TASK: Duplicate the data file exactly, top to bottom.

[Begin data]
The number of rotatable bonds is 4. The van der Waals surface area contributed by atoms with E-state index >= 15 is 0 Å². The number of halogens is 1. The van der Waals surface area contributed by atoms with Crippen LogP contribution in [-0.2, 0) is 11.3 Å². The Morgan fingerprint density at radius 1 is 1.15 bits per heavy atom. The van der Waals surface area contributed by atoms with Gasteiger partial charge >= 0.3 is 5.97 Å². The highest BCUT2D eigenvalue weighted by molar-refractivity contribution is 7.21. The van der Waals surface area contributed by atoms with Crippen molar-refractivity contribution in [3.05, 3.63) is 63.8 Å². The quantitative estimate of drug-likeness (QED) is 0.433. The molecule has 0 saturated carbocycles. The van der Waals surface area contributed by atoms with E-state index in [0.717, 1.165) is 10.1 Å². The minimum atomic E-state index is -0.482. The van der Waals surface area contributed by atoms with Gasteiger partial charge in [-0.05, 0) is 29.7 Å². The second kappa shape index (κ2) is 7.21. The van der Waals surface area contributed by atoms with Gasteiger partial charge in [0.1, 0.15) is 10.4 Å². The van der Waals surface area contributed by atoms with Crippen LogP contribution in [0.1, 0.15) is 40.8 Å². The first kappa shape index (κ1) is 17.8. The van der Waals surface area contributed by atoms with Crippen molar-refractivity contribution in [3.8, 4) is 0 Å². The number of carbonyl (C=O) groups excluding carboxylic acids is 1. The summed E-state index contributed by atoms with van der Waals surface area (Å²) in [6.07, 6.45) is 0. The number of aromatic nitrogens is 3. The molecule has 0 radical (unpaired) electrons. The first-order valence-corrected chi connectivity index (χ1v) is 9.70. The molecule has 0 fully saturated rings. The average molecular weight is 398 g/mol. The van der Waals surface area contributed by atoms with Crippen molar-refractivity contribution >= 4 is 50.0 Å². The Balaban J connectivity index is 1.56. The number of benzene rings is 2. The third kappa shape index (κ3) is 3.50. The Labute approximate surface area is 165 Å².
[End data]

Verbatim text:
The number of rotatable bonds is 4. The van der Waals surface area contributed by atoms with E-state index >= 15 is 0 Å². The number of halogens is 1. The van der Waals surface area contributed by atoms with Crippen LogP contribution in [-0.2, 0) is 11.3 Å². The Morgan fingerprint density at radius 1 is 1.15 bits per heavy atom. The van der Waals surface area contributed by atoms with Gasteiger partial charge >= 0.3 is 5.97 Å². The highest BCUT2D eigenvalue weighted by molar-refractivity contribution is 7.21. The van der Waals surface area contributed by atoms with Crippen molar-refractivity contribution in [3.05, 3.63) is 63.8 Å². The quantitative estimate of drug-likeness (QED) is 0.433. The molecule has 0 saturated carbocycles. The van der Waals surface area contributed by atoms with E-state index in [0.717, 1.165) is 10.1 Å². The minimum atomic E-state index is -0.482. The van der Waals surface area contributed by atoms with Gasteiger partial charge in [-0.05, 0) is 29.7 Å². The second kappa shape index (κ2) is 7.21. The van der Waals surface area contributed by atoms with Gasteiger partial charge in [0.1, 0.15) is 10.4 Å². The van der Waals surface area contributed by atoms with Crippen LogP contribution in [0.1, 0.15) is 40.8 Å². The first kappa shape index (κ1) is 17.8. The van der Waals surface area contributed by atoms with Crippen molar-refractivity contribution in [3.8, 4) is 0 Å². The number of carbonyl (C=O) groups excluding carboxylic acids is 1. The summed E-state index contributed by atoms with van der Waals surface area (Å²) in [6.07, 6.45) is 0. The number of aromatic nitrogens is 3. The molecule has 0 radical (unpaired) electrons. The first-order valence-corrected chi connectivity index (χ1v) is 9.70. The molecule has 0 fully saturated rings. The average molecular weight is 398 g/mol. The van der Waals surface area contributed by atoms with Crippen molar-refractivity contribution >= 4 is 50.0 Å². The Balaban J connectivity index is 1.56. The number of benzene rings is 2. The third kappa shape index (κ3) is 3.50. The Labute approximate surface area is 165 Å².